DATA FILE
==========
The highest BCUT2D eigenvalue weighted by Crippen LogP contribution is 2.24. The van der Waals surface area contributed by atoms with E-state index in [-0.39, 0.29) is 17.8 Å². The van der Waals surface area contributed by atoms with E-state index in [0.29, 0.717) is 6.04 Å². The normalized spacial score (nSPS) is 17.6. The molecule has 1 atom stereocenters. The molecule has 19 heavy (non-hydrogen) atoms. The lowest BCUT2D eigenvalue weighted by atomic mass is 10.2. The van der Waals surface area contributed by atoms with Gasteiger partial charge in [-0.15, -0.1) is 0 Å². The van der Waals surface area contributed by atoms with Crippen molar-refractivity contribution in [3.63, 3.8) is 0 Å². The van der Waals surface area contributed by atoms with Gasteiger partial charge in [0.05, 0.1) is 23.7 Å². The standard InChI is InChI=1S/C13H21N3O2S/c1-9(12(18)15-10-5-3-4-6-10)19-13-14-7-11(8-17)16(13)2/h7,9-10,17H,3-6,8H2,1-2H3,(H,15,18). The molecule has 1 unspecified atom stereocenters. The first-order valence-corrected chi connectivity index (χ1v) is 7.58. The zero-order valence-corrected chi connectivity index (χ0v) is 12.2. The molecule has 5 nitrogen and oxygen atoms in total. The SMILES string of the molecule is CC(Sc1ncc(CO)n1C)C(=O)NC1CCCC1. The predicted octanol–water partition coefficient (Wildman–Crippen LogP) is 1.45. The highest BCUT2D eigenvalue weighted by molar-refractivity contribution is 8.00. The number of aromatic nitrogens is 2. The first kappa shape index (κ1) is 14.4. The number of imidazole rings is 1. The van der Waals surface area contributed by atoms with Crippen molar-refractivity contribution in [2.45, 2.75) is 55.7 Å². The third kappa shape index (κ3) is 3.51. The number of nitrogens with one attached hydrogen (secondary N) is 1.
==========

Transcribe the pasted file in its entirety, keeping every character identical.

The highest BCUT2D eigenvalue weighted by Crippen LogP contribution is 2.24. The van der Waals surface area contributed by atoms with E-state index in [-0.39, 0.29) is 17.8 Å². The van der Waals surface area contributed by atoms with E-state index in [0.29, 0.717) is 6.04 Å². The normalized spacial score (nSPS) is 17.6. The molecule has 1 atom stereocenters. The molecule has 19 heavy (non-hydrogen) atoms. The lowest BCUT2D eigenvalue weighted by atomic mass is 10.2. The van der Waals surface area contributed by atoms with Gasteiger partial charge in [-0.15, -0.1) is 0 Å². The van der Waals surface area contributed by atoms with Crippen molar-refractivity contribution in [3.63, 3.8) is 0 Å². The van der Waals surface area contributed by atoms with Gasteiger partial charge in [0.05, 0.1) is 23.7 Å². The standard InChI is InChI=1S/C13H21N3O2S/c1-9(12(18)15-10-5-3-4-6-10)19-13-14-7-11(8-17)16(13)2/h7,9-10,17H,3-6,8H2,1-2H3,(H,15,18). The molecule has 1 unspecified atom stereocenters. The first-order valence-corrected chi connectivity index (χ1v) is 7.58. The zero-order valence-corrected chi connectivity index (χ0v) is 12.2. The molecule has 5 nitrogen and oxygen atoms in total. The SMILES string of the molecule is CC(Sc1ncc(CO)n1C)C(=O)NC1CCCC1. The predicted octanol–water partition coefficient (Wildman–Crippen LogP) is 1.45. The highest BCUT2D eigenvalue weighted by molar-refractivity contribution is 8.00. The number of aromatic nitrogens is 2. The first kappa shape index (κ1) is 14.4. The number of imidazole rings is 1. The van der Waals surface area contributed by atoms with Crippen molar-refractivity contribution in [2.45, 2.75) is 55.7 Å². The third kappa shape index (κ3) is 3.51. The number of nitrogens with one attached hydrogen (secondary N) is 1.